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Good Astronomy Activities on the World Wide Web


Telescopes, Observing, and Instrumentation

Astronaut Challenge: Servicing the Hubble:

This is more about space technology than astronomy, but in this interactive module, students simulate what the astronauts go through when they go up to service the Hubble Space Telescope. Includes warm-up activities (such as simulating working in space by wearing thick gloves and trying to manipulate objects behind a screen), on-screen interactions, and follow-up activities that include writing tasks. [m]

Every Picture Tells a Story:

Younger students are shown a drawing that can be interpreted in two ways and then apply what they learn to planetary images. (A middle school version is at: [e,m]

Mountain Quest:

Students organize into research teams to recommend locations and characteristics for a new ground-based observatory; develops web-based research skills and teaches about requirements for a modern astronomical observatory. [m,h]

Name That Angle:

An activity by Scott Hildreth that explores the idea of angular resolution, helps develop math skills, guides students to doing analogies, and explains the resolution of the Hubble Space Telescope. [m,h]

Remember the Egg:

Students train their ability to look for subtle features while observing through telescopes by closely examining a carton of eggs and trying to distinguish among the eggs with drawings good enough so another group can tell which egg is which. Very clever. [a]

Astrophotography for Teachers & Students:

Some hints and activities for beginning photography of the night sky. Scroll down a bit to get to the write-up. [m,h]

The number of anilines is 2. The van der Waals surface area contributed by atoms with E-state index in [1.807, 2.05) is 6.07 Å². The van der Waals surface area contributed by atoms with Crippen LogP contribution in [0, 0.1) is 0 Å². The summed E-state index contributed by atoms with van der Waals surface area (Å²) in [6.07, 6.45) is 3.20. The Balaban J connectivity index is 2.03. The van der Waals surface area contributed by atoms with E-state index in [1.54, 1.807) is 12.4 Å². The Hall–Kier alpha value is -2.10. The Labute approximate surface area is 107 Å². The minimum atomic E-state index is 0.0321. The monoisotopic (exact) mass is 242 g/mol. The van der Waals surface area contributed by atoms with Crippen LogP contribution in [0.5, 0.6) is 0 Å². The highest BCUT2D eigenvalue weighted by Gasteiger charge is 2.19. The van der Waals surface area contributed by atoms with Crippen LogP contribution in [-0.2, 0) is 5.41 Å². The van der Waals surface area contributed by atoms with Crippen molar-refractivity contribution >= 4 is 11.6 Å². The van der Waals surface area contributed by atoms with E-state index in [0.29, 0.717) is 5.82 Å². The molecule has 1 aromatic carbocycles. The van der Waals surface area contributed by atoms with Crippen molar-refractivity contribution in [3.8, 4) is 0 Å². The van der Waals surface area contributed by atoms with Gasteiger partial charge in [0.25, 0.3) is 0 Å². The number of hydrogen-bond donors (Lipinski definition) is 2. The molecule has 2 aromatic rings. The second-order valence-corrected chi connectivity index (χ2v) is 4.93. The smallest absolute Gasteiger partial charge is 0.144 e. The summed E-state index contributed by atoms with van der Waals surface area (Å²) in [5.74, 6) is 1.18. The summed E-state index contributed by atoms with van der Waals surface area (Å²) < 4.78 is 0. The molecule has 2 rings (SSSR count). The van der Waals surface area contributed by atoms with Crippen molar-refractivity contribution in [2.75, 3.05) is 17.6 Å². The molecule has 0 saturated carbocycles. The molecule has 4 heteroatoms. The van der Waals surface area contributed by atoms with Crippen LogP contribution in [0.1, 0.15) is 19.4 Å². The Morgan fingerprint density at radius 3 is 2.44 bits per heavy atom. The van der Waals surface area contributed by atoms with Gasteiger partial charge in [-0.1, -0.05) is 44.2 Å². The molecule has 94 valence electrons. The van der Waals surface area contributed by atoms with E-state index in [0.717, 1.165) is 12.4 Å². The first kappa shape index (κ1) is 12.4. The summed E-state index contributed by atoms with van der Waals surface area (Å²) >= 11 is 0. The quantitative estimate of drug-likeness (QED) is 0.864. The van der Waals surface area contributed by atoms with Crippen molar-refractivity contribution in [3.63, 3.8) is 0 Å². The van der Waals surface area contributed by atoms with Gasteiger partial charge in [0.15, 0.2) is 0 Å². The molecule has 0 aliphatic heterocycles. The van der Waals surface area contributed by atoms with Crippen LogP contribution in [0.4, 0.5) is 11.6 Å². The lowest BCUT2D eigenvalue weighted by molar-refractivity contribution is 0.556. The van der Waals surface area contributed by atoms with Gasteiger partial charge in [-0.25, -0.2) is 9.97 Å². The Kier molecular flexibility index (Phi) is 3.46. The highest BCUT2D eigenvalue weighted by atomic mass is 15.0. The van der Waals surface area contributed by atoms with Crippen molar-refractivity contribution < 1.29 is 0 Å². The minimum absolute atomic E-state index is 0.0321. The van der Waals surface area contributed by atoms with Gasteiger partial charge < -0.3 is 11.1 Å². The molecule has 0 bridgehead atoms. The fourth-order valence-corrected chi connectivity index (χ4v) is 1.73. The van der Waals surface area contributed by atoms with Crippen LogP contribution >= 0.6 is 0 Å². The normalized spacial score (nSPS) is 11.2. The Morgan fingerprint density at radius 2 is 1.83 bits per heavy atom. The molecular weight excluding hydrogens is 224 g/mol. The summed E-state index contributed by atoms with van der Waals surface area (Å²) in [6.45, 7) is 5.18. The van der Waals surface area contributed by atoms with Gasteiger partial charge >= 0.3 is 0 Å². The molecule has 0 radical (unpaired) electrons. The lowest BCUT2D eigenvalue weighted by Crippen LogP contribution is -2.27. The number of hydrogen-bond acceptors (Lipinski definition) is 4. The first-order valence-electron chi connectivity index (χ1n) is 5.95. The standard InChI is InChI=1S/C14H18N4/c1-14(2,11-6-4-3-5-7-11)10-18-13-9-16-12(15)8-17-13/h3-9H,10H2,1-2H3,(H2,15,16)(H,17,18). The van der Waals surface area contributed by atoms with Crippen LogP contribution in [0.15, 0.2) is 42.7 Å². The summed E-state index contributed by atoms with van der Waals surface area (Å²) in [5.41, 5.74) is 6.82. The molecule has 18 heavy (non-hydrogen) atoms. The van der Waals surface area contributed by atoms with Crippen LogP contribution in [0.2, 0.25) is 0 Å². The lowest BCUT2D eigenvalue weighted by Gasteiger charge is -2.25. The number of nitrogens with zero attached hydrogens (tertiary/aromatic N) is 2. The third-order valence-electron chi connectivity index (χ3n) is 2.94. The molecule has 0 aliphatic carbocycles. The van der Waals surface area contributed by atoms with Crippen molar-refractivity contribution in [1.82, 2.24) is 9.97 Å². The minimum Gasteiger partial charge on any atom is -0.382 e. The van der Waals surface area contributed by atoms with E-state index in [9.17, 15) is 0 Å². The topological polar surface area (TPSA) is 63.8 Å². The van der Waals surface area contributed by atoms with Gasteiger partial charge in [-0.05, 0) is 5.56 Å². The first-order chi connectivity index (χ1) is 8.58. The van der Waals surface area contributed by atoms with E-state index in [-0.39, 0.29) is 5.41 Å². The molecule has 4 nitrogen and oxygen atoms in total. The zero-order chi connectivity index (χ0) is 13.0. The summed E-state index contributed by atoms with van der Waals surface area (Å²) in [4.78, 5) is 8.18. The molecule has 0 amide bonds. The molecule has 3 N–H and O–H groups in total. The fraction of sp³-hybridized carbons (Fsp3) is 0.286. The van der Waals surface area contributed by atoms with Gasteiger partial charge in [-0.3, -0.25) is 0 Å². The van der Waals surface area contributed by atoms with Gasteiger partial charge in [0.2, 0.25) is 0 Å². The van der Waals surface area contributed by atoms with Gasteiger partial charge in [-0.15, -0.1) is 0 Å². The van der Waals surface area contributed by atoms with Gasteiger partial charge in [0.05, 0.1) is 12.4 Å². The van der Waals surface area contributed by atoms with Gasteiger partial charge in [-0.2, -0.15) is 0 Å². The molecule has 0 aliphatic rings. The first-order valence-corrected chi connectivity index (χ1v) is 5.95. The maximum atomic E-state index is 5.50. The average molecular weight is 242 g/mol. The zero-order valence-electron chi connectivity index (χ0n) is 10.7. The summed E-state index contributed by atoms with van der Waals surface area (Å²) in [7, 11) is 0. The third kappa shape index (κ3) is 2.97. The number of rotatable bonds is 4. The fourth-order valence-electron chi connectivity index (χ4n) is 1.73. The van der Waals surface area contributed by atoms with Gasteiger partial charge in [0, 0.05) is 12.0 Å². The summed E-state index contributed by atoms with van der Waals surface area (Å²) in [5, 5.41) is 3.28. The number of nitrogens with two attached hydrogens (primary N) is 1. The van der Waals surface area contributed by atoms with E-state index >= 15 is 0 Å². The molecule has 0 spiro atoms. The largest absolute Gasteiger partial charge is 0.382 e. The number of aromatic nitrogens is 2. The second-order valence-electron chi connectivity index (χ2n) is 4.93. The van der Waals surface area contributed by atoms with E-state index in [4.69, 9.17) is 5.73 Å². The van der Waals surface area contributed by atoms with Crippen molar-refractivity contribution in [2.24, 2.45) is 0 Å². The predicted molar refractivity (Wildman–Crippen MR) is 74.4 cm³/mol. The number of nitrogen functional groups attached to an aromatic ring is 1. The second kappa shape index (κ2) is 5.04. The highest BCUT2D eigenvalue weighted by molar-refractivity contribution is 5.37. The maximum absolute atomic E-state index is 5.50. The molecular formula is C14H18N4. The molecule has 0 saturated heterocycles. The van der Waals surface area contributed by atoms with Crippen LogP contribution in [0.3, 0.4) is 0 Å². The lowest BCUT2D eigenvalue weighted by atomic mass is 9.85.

Digital Images: From Satellites to the Internet:

This activity shows students how images are converted into digital bits, and how they can communicate simple information using black and white squares. [m]

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The Universe at Many Wavelengths

About Once A Day:

Uses the timing of gamma-ray burst discoveries with the Compton Observatory to teach students basic statistical concepts by looking at the data for 20 bursts. We only wish the statistical operators needed had been defined in the activity itself. [m,h]

Herschel's Infrared Experiment:

Instructions for recreating the 1800 experiment with which William Herschel discovered the existence of infrared radiation, using thermometers and the spectrum of sunlight. [h]

Infrared Light and Your TV Remote Control:

Some simple experiments students can do comparing the radiation from the remote control of a TV with that from a flashlight.

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The Search for Life Elsewhere

Inventing Life Forms:

Teams of students roll dice to pick some characteristics of an imaginary species on another world and then have to design an life-form with the characteristics the dice have assigned to them. Involves a great deal of thinking about how other species on Earth differ from us and each other. Part of the SETI Institute Life in the Universe curriculum. [m,h]

Lotto or Life:

Compares estimating one's chances of winning the lottery to estimating the chances of the existence of extra-terrestrial intelligence (using the Drake Equation). Assumes some background in statistics and the Drake Equation. [h]

See also "Invent an Alien" under the Planets and Satellites category.

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De-bunking Pseudo-science

Do You Remember:

Suggests an activity to demonstrate the fallibility of human memory in surprising incidents. Teacher stages a brief class disturbance, and then suggests false memories to the class through leading questions. Relevant to assessing the value of UFO incident reports. [m,h]

Sun, Shadows, Surface Structure, and the Face on Mars:

Students use modeling clay and a bright light source to explore the kinds of shadows features on another planet might cast, and then examine the shadows on Mars images to see what they can learn from them. Then they look at the infamous "Face on Mars" image to understand what role shadows play in the misinterpretation of such images. [m,h]

Testing Astrology:

A suite of activities testing astrological claims, including: charting the birthdays of US presidents, comparing horoscopes in different newspapers, and mixed-up horoscopes. (Includes a skeptical article and bibliography about astrology.) [m,h]

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